The Thomas More Law Center (TMLC), a national public interest law firm based in Ann Arbor, MI, stepped-up its legal attack on a Portland, Maine city ordinance, designed to restrict pro-life speech, by adding an additional plaintiff and filing a motion yesterday for a preliminary injunction to immediately stop the enforcement of the City’s ordinance.
At issue is Portland’s Ordinance 17-108 which establishes a 39-foot “buffer zone” around the City’s only abortion facility. Pro-life counselors are subject to a $100 fine if they enter the 39-foot radius around the facility’s entrances, including the public sidewalk. Consequently, the ordinance creates a free speech dead zone which effectively prevents pro-life counselors from compassionately reaching out to women who are contemplating an abortion or who have already had one.
The Thomas More Law Center filed the original federal lawsuit on February 12, 2014, on behalf of Marguerite and Daniel Fitzgerald, as well as two of their teenaged children. The Fitzgerald family are Evangelical Christians who have been participating in pro-life activities outside of the Planned Parenthood clinic for over a year. The buffer zone prevents them from engaging in pro-life activities motivated by their religious belief that abortion is the deliberate destruction of innocent human life.
The newly added plaintiff, Leslie Sneddon, has engaged in sidewalk counseling at the abortion facility for over a year. The compelling and compassionate reasons for her actions as a sidewalk counselor are revealed to the court in an affidavit: She had four abortions and now feels compelled to peacefully counsel other women against making the same life-altering, life-ending decisions she made. She understands what they are feeling and why they are contemplating abortion. She attempts to counsel them so they may choose life for their baby. However, with the 39-foot buffer zone she can no longer have an intimate, more private conversation.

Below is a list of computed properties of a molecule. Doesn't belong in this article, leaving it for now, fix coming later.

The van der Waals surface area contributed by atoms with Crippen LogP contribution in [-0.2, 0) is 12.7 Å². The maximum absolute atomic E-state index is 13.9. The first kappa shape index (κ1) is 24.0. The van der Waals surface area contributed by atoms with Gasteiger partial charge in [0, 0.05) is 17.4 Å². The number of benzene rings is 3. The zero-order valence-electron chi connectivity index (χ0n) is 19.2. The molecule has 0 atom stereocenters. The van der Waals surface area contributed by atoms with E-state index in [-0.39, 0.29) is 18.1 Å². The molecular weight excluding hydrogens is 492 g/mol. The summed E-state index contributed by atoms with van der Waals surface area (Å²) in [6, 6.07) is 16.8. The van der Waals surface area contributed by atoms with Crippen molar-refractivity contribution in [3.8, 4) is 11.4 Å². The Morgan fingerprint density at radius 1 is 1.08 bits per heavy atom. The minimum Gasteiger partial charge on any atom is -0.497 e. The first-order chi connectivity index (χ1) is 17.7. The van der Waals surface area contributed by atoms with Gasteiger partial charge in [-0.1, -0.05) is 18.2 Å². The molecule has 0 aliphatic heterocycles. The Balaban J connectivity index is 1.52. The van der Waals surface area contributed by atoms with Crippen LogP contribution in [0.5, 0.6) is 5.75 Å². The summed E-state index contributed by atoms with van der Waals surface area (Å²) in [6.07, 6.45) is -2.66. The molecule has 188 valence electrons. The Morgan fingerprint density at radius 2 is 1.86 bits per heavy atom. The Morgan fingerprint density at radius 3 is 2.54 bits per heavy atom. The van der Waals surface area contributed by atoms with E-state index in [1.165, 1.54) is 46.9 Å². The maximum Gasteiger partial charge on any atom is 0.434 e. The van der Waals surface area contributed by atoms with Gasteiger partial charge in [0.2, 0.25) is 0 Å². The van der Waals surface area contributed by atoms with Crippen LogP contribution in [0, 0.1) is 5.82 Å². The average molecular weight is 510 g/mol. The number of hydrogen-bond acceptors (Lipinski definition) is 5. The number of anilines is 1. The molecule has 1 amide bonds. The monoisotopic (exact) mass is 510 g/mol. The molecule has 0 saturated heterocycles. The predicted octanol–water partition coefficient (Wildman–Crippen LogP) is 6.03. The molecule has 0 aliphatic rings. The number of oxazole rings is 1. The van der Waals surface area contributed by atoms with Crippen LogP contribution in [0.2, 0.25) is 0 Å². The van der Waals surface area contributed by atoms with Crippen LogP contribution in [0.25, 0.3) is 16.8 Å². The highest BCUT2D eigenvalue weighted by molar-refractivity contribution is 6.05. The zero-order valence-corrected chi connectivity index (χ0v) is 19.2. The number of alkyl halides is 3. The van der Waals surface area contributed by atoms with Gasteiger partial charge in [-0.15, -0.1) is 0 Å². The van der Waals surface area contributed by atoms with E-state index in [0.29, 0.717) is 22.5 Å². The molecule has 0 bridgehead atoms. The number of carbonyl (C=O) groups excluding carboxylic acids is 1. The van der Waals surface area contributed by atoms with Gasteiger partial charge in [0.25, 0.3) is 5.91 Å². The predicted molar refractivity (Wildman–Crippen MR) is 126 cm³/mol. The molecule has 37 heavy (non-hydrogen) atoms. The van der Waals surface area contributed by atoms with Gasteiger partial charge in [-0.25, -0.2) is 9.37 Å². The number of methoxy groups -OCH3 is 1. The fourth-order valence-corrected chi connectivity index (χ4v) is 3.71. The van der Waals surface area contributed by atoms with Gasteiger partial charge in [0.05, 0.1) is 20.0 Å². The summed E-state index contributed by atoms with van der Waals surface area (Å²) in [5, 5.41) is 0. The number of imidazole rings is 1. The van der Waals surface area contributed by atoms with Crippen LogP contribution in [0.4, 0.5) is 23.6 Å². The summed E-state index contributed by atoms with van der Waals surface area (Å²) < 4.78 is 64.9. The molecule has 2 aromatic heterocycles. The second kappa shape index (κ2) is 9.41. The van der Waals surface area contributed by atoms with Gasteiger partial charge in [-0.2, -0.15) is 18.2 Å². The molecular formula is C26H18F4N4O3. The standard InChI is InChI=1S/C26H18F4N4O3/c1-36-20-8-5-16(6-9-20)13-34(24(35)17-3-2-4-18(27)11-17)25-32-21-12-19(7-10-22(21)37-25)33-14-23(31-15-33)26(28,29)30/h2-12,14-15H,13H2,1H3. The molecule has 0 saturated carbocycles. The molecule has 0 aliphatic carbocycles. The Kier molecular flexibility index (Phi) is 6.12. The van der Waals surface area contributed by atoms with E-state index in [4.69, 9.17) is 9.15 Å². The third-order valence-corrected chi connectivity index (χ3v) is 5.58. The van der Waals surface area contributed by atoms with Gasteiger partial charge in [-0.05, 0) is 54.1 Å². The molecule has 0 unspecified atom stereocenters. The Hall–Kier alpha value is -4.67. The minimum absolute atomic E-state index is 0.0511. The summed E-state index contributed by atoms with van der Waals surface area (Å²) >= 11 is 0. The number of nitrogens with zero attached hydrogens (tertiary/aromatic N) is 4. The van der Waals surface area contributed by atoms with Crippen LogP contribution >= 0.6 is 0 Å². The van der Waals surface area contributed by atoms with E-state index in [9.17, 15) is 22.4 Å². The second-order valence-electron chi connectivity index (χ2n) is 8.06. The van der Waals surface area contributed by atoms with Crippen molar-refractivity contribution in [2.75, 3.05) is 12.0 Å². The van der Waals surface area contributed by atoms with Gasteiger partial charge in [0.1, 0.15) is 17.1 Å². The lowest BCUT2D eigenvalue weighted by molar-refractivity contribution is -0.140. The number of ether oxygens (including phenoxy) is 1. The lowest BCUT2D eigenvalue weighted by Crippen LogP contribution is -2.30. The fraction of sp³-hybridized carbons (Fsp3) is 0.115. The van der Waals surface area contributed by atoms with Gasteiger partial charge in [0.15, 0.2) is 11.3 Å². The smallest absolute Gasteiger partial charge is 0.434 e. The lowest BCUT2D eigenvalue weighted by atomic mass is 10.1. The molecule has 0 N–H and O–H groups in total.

TMLC Senior Trial Attorney Erin Mersino, one of the attorneys handling the case, commented: “One of the saddest parts of this case is that Leslie who has had four abortions herself and wishes to help other post-abortive women through gentle conversation and discussion of counseling options can no longer do so. The so-called ‘buffer zone’ makes this impossible as our client is forced to stand across a busy city street, and yell to have her message heard. In her case, the ‘buffer zone’ has made her efforts to help women, for whom she shares a great deal of empathy, unlawful.”